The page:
If you’re in search of the best produce on offer, be sure to arrive early. Markets are very much a morning activity for the locals, who will venture into town to tick off items from their weekly shopping list. So ensuring you’re there to witness and purchase the best and freshest produce on offer means waking up early and visiting the market as soon as it begins.
But don’t worry, as you’ll still find a plentiful supply of Alcúdia’s delicious local produce towards midday, but just ensure you don’t turn up too late, as many store vendors will begin to pack away before closing time.
Alcúdia market is easily accessible from many of Mallorca’s main and popular destinations. For example, you can reach Palma or Pollenca easily, with buses running regularly to the town centre of Alcúdia. Bus number 351 is your best bet for this.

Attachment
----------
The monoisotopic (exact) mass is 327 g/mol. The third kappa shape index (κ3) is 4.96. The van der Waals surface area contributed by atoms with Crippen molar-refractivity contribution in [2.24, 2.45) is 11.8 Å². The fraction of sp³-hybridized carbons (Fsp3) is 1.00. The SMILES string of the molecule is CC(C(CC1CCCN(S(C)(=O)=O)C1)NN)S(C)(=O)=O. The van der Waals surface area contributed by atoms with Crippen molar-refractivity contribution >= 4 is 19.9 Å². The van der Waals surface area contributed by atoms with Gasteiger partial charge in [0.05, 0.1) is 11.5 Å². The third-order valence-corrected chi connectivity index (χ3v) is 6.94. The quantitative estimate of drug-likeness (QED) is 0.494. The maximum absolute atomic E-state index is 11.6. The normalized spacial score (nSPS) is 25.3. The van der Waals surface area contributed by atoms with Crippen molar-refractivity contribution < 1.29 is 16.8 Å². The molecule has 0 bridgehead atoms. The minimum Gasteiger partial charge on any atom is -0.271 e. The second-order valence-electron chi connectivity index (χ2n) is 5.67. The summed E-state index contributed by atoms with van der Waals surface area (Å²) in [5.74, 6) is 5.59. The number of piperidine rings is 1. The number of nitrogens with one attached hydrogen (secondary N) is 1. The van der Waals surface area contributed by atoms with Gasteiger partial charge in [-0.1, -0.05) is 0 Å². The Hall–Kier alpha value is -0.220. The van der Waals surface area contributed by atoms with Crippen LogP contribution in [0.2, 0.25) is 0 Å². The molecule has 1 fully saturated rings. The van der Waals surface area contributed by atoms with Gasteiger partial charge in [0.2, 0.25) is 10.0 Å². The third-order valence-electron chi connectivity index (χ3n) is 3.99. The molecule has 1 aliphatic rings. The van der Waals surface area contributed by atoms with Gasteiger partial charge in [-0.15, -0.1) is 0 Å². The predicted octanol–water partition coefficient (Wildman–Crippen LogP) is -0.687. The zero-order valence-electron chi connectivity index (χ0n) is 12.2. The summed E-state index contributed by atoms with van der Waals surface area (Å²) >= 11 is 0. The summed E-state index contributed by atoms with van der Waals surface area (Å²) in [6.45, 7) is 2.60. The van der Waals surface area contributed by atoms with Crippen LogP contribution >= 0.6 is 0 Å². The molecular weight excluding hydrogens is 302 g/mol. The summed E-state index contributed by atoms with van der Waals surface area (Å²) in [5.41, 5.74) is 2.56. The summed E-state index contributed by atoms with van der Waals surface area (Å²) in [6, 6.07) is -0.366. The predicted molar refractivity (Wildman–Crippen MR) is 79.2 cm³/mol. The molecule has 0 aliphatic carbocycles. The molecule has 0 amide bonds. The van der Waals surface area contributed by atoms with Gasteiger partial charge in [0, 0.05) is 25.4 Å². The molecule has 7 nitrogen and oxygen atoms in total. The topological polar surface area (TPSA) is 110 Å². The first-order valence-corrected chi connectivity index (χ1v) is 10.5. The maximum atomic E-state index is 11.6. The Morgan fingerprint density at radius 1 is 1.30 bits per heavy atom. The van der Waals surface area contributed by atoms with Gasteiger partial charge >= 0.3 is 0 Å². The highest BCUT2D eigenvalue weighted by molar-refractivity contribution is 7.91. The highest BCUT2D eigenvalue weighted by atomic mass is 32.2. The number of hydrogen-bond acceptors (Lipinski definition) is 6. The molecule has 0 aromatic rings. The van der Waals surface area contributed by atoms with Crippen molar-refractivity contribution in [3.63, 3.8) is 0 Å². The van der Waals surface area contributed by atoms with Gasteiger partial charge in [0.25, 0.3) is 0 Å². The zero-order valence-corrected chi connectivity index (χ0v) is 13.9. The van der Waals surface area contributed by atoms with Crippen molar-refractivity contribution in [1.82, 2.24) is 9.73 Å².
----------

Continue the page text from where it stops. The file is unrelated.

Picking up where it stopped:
Or, if you’re staying locally, why not wake up early and stroll along Alcúdia harbour and Platja d’Alcúdia during sunrise? Then, either venture upwards to catch the start of the market, or, simply hire bikes and explore the narrow streets of Alcúdia’s old town on two wheels for an exciting and fresh perspective.
Much like visiting any new destination, you should be aware of your surroundings. Thus, if you’re planning on visiting Alcúdia market, you should make sure to keep your personal belongings and valuables on your person in a safe place, or in sight, at all times.
Markets have become notorious locations for pickpockets across the world, and whilst the small town of Alcúdia may pose less risk than when compared to some of Europe’s major market attractions, you should make sure that you keep your wits about you to avoid any inconveniences or unwanted surprises during your visit.